Teak cockpit table treatment question - SailNet Community

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  #1  
Old 12-29-2013
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Teak cockpit table treatment question

I have a solid teak cockpit table with two teak folding leaves. These are untreated, as is the rest of my teak; but since this table gets used for eating and other things it soaks up grease and other stains in its current state.

I would like to find a long-lasting and low maintenance covering for the table. While varnish is the classic approach, I am afraid of it chipping and thus becoming a maintenance chore.

What options are there out there apart from varnish? The picture below was taken before the table was cleaned up with a bit of water and oxalic and shows stains from food and from an Aloe Vera plant pot.

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Old 12-29-2013
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Re: Teak cockpit table treatment question

Although I prefer varnish, here is an alternative: System Three: Projects: Bartop Coating with MirrorCoat
I've never used it.
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Old 12-29-2013
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Re: Teak cockpit table treatment question

What about teak oil...??

It's easy to throw a coat on when it starts looking shabby..
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Old 12-29-2013
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Re: Teak cockpit table treatment question

You can apply just a few coats of highly thinned varnish, which doesn't build to a gloss, but will seal and protect. Looks satin. I also like a product named Bristol Finish, which can be applied the same way, but thinned with acetone and dries in one hour. Big advantage.

You're going to need a good sanding before applying anything.
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Old 12-29-2013
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Re: Teak cockpit table treatment question

Least amount of work:
light sanding
rub down with teak oil now and again
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Re: Teak cockpit table treatment question

An alternative solution would be a cover that matches your canvas. Varnish the table to perfection and then make a cover to slip on over it when its not in use, thus protecting it from weather, etc.
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Old 12-29-2013
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Re: Teak cockpit table treatment question

I have Cetol on mine and I think it is great.......it had been varnished previously and the varnish was peeling badly. I scraped and sanded it down to bare wood, put on 3 coats of Cetol and then 2 coats of Cetol gloss and now more than 4 years later it still looks great and beads water like when it was brand new.
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Re: Teak cockpit table treatment question

Quote:
Originally Posted by bigdogandy View Post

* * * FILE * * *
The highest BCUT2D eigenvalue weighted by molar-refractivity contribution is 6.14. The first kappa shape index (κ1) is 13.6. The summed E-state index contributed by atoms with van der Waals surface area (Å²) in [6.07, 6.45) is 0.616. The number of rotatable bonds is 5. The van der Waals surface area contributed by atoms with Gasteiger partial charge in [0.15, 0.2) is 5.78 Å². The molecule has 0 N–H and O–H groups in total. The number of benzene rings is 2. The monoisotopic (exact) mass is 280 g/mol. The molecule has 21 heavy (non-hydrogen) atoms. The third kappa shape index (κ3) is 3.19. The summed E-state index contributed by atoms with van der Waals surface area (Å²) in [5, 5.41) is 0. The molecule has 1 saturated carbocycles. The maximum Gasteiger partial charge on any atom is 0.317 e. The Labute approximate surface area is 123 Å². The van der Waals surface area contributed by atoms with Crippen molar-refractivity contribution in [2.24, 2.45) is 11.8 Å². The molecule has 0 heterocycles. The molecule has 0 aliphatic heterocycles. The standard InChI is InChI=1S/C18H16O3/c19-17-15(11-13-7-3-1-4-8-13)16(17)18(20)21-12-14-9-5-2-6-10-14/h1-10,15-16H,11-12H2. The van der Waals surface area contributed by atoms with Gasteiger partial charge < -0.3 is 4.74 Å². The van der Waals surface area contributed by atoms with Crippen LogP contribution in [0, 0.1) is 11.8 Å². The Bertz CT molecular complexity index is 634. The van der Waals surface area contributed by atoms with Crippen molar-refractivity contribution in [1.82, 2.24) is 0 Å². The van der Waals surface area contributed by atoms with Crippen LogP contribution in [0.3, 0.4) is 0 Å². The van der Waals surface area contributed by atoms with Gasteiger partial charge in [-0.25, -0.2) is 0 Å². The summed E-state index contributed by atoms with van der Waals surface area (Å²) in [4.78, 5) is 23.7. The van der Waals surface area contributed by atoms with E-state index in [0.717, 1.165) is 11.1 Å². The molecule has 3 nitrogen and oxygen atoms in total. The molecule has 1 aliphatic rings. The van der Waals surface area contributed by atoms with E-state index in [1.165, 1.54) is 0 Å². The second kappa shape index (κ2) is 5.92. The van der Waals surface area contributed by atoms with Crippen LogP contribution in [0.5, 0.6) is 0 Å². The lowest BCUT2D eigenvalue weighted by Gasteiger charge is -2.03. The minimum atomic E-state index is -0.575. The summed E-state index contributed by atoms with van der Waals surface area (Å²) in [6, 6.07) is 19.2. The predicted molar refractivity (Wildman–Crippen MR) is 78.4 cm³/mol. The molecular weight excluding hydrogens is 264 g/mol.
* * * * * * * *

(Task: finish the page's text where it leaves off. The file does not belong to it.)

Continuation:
I have Cetol on mine and I think it is great.......it had been varnished previously and the varnish was peeling badly. I scraped and sanded it down to bare wood, put on 3 coats of Cetol and then 2 coats of Cetol gloss and now more than 4 years later it still looks great and beads water like when it was brand new.
Right on there Andy. I actually use Cetol plus Cetol Gloss. I thought of them as varnish. Technically, I don't know if Cetol is varnish or not. I use Cetol extensively on my IP.
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Re: Teak cockpit table treatment question

Thanks for the suggestions! Is the Bartop Coating UV-Resistant? I couldn't see that on the web pages. The Cetol looks quite nice as well. I might go the simple route and sand it flush and use placemats with greasy food. I do plan on covering the table when not in use in the future, that pitting came from storage over the summer when the table was not covered and exposed to the hard rains.
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Old 12-29-2013
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Re: Teak cockpit table treatment question

Quote:
Originally Posted by Zanshin View Post
Thanks for the suggestions! Is the Bartop Coating UV-Resistant? I couldn't see that on the web pages. The Cetol looks quite nice as well. I might go the simple route and sand it flush and use placemats with greasy food. I do plan on covering the table when not in use in the future, that pitting came from storage over the summer when the table was not covered and exposed to the hard rains.
I've used hundreds of gallons of bartop (usually called table top) resin over the years, it is not uv resisitant.
But, for my cockpit table, I sanded it, poured it with table top resin, let it cure for a few weeks indoors, out of any direct sunlight, then gave it three coats of awlspar, that's awlgrips spar varnish, which has a ton of uv inhibitors. Five years later, being in direct sunlight in Miami, it has a couple of dings and chips in it, so it's ready for a light sand, and a recoat.

the reason we love it for bars, is that after 5-10 years of hard service, a light sand takes care of the cigarette burns, and the cranberry where the drinks are made, then one pour of the resin (it's poured on, not brushed or rolled) and it's like new.
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